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What is the optimal annual interpretive volume for a radiologist reading screening mammograms?

Date

09 Oct 2016

Session

Poster display

Presenters

Asli Uluturk

Citation

Annals of Oncology (2016) 27 (6): 462-468. 10.1093/annonc/mdw385

Authors

A. Uluturk, L. Pylkkanen, S. Deandrea, A. Bramesfeld, L. Neamtiu, Z. Saz Parkinson, M. Ambrosio, D. Lerda

Author affiliations

  • Institute For Health And Consumer Protection, European Commission, Joint Research Centre, I-21027 - Ispra/IT
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Resources

Abstract 3607

Background

A positive association between the annual screening volume and the performance of screening radiologists has been suggested. The majority of studies show that there is little or no relation between radiologist's interpretive volume and sensitivity, but the association of interpretive volume to false-positive rate, cancer detection rate, recall rate or interval cancer rate is still unclear. As a consequence, many countries have adopted very variable minimum reading volume requirements (e.g., from 500 to 5,000 per year). The aim of the study is to evaluate whether an optimal annual interpretive volume for screening radiologists can be established.

Methods

A systematic review to assess the evidence of the association between radiologist interpretive volume and breast cancer screening performance outcomes, following standard Cochrane Collaboration methods, was carried out. The following databases were searched until November 2015: The Cochrane Database of Systematic Review, DARE, MEDLINE, EMBASE, PDQ, and McMaster Health Systems Evidence. GRADE methodology was applied.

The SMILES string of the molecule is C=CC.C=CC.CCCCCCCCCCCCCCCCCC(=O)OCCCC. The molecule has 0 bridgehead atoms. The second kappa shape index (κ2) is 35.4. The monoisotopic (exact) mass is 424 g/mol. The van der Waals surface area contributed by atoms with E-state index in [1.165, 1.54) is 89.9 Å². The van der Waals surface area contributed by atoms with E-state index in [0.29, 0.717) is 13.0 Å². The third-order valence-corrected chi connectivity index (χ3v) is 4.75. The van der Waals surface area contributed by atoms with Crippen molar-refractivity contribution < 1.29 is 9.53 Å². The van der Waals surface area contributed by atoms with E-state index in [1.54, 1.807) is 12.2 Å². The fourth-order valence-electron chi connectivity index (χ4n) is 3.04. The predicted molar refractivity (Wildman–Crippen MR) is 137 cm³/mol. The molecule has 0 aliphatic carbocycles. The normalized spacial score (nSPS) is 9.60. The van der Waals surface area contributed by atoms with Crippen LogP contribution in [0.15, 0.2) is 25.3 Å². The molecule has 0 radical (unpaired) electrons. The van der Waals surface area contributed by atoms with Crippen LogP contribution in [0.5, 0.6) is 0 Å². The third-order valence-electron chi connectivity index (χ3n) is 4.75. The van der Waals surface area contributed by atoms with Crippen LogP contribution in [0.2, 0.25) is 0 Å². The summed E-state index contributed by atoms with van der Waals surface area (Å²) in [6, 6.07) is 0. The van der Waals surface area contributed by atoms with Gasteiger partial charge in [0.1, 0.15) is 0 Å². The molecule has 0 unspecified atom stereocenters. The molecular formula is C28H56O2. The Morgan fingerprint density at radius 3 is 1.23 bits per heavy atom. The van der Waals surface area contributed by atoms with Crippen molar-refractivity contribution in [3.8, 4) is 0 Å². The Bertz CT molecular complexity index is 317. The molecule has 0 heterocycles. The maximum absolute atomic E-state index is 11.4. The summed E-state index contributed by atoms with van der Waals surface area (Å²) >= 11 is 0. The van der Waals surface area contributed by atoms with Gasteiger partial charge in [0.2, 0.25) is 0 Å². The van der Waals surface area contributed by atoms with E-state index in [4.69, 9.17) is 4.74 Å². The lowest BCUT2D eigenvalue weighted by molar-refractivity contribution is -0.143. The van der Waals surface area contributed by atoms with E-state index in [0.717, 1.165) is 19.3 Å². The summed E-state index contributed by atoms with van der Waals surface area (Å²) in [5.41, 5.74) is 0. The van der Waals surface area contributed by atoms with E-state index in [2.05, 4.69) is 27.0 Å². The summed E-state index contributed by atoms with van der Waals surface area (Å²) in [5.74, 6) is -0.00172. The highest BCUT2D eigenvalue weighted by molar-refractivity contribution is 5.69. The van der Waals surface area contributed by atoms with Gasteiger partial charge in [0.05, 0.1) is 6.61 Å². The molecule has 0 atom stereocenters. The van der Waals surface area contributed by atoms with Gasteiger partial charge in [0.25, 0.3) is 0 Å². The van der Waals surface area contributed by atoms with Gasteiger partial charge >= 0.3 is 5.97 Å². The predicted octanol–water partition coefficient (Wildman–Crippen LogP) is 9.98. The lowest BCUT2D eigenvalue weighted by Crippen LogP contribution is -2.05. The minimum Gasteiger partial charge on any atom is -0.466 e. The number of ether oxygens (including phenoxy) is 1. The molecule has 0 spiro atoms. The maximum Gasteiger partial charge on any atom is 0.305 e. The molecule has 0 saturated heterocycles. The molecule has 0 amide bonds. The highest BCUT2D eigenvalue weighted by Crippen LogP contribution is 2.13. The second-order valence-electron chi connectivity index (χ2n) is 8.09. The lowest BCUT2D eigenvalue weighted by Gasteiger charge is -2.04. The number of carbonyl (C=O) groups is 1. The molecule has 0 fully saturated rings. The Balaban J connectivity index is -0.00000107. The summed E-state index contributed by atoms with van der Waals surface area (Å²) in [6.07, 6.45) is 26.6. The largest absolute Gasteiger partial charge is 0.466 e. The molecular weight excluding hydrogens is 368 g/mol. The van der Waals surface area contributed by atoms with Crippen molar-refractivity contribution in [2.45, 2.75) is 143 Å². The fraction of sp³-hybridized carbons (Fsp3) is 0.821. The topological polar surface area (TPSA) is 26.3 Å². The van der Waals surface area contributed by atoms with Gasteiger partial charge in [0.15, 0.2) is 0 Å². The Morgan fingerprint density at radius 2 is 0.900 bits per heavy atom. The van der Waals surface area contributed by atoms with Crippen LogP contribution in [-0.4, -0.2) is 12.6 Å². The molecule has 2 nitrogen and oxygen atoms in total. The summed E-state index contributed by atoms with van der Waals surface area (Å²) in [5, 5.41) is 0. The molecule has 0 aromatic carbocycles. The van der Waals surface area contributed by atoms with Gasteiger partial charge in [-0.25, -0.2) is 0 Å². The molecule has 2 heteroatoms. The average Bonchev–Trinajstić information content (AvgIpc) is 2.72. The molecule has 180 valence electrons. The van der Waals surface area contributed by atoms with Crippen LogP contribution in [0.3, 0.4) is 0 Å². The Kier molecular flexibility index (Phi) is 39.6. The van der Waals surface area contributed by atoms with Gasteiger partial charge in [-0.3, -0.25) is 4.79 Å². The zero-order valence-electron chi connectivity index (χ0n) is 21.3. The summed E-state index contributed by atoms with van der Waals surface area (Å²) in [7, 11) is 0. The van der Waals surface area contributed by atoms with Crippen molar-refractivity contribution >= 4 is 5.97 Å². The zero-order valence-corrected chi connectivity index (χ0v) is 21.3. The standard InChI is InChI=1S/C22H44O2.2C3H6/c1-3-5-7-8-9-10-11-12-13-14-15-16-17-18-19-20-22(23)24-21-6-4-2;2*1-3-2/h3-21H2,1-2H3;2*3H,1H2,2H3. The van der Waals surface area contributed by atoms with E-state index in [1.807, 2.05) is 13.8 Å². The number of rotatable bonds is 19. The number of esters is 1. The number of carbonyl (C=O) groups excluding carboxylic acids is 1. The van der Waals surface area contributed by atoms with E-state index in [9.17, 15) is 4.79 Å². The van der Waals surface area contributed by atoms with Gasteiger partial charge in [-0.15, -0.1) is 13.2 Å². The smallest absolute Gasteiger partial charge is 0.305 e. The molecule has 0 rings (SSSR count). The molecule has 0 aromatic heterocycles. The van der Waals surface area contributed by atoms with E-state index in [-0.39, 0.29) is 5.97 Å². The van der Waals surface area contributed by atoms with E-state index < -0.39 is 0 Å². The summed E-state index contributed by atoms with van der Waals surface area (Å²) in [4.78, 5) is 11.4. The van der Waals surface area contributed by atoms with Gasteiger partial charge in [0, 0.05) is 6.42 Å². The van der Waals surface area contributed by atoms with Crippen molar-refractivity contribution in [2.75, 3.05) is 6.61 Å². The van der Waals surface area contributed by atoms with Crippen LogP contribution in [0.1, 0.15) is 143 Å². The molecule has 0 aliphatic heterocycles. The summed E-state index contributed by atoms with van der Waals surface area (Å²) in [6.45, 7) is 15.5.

Results

From an initial set of 872 unique citations, 14 studies (2,935 radiologists, 32 screening services) were included. These studies retrospectively analysed information from prospective databases, except one study with a cross-sectional design. The evidence suggested an association between a higher annual screening volume and a lower false-positive rate, with an optimal performance around 1,500 to 4,000 readings per year (moderate quality evidence). Cancer detection rate appeared to be optimised at about 1,000 readings per year and in the context of high volume facilities (moderate quality evidence). Recall rate appeared to increase above 3,000 readings per year (low quality evidence). The effect on false-negative rate and interval cancer rate is unclear (very low quality evidence).

Conclusions

Screening radiologists should perform at least 1,500 to 4,000 screening mammograms per year to keep the performance outcomes at an acceptable level.This recommendation is provisional (due to uncertainty about the association between caseloads and the net benefits of screening), and conditional (depending on the availability of radiologist meeting the requirements).

Clinical trial identification

Legal entity responsible for the study

European Commission, Joint Research Centre

Funding

European Commission, Joint Research Centre

Disclosure

All authors have declared no conflicts of interest.

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